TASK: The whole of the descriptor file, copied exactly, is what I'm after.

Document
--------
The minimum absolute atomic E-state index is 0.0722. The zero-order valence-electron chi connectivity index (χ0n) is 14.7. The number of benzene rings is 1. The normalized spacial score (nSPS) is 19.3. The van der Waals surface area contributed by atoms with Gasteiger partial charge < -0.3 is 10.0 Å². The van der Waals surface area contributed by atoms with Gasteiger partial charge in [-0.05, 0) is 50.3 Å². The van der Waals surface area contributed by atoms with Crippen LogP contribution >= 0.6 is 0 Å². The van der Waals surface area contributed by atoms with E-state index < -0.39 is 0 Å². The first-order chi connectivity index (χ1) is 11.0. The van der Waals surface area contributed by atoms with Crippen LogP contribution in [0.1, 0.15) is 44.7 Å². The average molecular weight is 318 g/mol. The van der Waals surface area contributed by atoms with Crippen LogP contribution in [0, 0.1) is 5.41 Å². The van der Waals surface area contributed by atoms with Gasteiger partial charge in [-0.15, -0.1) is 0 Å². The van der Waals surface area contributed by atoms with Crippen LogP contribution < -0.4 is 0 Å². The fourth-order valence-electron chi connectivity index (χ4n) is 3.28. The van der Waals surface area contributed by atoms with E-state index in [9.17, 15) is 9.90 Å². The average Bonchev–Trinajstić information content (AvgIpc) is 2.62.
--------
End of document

The minimum absolute atomic E-state index is 0.0722. The zero-order valence-electron chi connectivity index (χ0n) is 14.7. The number of benzene rings is 1. The normalized spacial score (nSPS) is 19.3. The van der Waals surface area contributed by atoms with Gasteiger partial charge < -0.3 is 10.0 Å². The van der Waals surface area contributed by atoms with Gasteiger partial charge in [-0.05, 0) is 50.3 Å². The van der Waals surface area contributed by atoms with Crippen LogP contribution >= 0.6 is 0 Å². The van der Waals surface area contributed by atoms with E-state index < -0.39 is 0 Å². The first-order chi connectivity index (χ1) is 11.0. The van der Waals surface area contributed by atoms with Crippen LogP contribution in [0.1, 0.15) is 44.7 Å². The average molecular weight is 318 g/mol. The van der Waals surface area contributed by atoms with Crippen LogP contribution in [0, 0.1) is 5.41 Å². The van der Waals surface area contributed by atoms with Gasteiger partial charge in [-0.15, -0.1) is 0 Å². The van der Waals surface area contributed by atoms with Crippen LogP contribution < -0.4 is 0 Å². The fourth-order valence-electron chi connectivity index (χ4n) is 3.28. The van der Waals surface area contributed by atoms with E-state index in [9.17, 15) is 9.90 Å². The average Bonchev–Trinajstić information content (AvgIpc) is 2.62.